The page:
Dominique Strauss-Kahn's fall from grace has been nearly as quick as it's been painful.
On Saturday, the head of the International Monetary Fund, previously considered a leading 2012 candidate for president of France, was arrested in New York City on charges of sexual assaulting a hotel housekeeper. By Wednesday, Strauss-Kahn, who has been denied bail, found himself in prison and on suicide watch, his reputation in shambles.
With the global economy still recovering from recession and dealing with debt crises, Treasury Secretary Timothy Geithner emphasized on Tuesday the importance of the IMF quickly and "formally" appointing an interim leader, according to Bloomberg.
"There's a lot going on in the world," Geithner said. "[Y]ou want the IMF to have the capacity to be helpful in that context," and Strauss-Kahn currently is "obviously not in a position" to do that, he continued, according to Bloomberg.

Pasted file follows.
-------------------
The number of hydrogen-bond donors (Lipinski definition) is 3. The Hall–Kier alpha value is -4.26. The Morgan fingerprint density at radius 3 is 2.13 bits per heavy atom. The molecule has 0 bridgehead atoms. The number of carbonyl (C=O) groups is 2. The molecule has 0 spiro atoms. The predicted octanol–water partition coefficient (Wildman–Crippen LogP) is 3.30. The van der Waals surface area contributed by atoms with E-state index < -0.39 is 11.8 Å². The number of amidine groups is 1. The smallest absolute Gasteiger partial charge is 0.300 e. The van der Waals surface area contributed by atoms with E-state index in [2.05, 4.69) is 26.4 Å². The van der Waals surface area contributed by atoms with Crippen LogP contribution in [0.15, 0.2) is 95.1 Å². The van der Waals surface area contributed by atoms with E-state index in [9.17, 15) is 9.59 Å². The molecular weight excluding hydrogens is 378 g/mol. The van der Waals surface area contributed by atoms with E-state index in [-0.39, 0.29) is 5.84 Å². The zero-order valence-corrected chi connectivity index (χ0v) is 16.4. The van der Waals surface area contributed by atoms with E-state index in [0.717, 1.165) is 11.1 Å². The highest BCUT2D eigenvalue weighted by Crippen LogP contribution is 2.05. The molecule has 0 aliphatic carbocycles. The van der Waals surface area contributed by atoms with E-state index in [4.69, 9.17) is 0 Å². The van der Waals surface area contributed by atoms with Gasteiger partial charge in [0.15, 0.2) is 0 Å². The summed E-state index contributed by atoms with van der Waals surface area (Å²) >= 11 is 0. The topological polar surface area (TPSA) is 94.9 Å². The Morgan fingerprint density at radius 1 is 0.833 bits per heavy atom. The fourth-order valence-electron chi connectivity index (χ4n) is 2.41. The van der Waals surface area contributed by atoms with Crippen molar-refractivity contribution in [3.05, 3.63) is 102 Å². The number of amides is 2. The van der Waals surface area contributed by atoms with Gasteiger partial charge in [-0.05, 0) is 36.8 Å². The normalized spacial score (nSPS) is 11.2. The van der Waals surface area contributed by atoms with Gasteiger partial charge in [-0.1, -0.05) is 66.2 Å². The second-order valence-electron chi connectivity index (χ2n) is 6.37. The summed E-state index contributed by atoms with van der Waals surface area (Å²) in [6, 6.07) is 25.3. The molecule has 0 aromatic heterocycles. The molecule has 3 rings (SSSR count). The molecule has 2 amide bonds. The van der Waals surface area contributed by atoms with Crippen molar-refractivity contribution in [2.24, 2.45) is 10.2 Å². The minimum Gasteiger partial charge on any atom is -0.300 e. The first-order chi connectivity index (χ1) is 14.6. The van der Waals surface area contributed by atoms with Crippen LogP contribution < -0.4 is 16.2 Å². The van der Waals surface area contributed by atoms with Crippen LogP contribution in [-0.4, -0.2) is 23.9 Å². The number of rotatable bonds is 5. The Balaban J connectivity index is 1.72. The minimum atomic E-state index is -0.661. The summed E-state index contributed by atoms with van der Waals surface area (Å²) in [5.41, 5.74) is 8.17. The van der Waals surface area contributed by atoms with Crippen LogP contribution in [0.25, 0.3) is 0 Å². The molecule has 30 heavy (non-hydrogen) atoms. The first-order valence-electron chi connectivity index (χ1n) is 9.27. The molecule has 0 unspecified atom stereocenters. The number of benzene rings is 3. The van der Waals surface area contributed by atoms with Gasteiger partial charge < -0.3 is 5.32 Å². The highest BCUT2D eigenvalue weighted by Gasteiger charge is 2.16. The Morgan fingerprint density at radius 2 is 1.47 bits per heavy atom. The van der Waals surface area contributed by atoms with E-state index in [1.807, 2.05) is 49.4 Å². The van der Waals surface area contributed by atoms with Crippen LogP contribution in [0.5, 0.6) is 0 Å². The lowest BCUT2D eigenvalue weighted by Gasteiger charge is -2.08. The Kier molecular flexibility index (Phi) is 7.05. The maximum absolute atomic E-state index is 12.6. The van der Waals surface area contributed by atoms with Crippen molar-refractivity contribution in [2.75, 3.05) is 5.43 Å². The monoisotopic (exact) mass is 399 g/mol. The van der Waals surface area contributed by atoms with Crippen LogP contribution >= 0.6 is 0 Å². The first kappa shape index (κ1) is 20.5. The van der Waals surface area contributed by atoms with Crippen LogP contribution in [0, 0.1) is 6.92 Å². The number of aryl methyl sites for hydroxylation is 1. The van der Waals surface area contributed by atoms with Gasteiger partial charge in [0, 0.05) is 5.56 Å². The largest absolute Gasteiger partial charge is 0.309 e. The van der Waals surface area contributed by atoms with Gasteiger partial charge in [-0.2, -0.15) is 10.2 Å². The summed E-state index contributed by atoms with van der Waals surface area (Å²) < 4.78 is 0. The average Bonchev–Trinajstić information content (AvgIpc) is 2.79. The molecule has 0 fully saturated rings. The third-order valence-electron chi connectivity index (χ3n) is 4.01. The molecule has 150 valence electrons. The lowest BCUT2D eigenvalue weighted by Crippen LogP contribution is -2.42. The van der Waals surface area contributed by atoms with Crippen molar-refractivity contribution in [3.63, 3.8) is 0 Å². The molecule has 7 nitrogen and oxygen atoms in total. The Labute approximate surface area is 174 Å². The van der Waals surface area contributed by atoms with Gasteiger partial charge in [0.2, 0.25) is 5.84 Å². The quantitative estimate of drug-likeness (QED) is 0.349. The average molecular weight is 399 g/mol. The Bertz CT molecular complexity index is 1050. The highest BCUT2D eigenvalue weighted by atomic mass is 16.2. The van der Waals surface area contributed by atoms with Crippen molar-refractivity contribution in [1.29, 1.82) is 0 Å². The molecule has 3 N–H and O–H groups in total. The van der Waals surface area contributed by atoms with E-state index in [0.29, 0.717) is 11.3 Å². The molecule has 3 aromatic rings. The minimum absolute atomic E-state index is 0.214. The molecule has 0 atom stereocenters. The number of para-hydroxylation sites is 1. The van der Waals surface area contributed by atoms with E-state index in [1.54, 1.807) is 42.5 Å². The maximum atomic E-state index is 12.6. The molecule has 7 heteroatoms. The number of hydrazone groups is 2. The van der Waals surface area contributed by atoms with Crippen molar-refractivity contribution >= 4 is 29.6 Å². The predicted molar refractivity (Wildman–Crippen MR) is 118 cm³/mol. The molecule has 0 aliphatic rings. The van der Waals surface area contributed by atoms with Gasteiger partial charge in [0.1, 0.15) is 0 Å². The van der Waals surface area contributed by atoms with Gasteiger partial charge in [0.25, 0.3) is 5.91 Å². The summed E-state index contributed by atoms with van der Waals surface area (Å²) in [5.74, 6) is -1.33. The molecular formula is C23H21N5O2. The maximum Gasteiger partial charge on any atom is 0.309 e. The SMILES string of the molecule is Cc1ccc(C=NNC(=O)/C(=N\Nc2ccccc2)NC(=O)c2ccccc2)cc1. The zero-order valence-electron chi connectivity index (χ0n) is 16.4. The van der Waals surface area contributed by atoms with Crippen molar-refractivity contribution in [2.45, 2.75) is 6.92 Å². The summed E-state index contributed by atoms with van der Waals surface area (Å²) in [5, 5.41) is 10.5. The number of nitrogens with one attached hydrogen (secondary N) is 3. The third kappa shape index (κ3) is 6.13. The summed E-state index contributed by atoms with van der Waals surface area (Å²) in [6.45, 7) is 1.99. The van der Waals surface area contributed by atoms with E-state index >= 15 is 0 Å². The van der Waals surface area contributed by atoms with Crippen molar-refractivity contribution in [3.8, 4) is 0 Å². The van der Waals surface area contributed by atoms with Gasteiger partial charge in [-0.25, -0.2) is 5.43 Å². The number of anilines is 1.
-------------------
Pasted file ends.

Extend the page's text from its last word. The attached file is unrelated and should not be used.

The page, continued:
Even before Geithner's comments, some European leaders, including Austrian finance minister Maria Fekter, called for Strauss-Kahn's resignation.
"Considering the situation, that bail was denied, he has to figure out for himself, that he is hurting the institution," Fekter said to journalists, according to the Guardian.
Elena Salgado, Spain's finance minister, agrees that Strauss-Kahn must decide for himself whether to step down over the "extraordinarily serious" charges, according to the Financial Times.
Since Strauss-Kahn's arrest, additional revelations have floated to the surface, too. One employee who claimed have a brief affair with Strauss-Kahn had warned of his behavior in writing three years ago, saying Strauss-Kahn might not be fit to hold such a powerful position. An official within the French Socialist Party has also come forward to say her daughter was attacked by Strauss-Kahn in 2002.
In France, 57 percent of those polled say they believe Strauss-Kahn has been the subject of a plot. Among French Socialists, that number rises to 70 percent, according to the Guardian.
Most immediately, Strauss-Kahn's resignation has thrown the state of the Greek debt crisis into doubt. Strauss-Kahn had been been particularly flexible with Greece during bailout talks, according to multiple reports. On Wednesday, an IMF envoy said that unless the debt-ridden country can sharply accelerate necessary reforms, Greece's debt program "will run off track."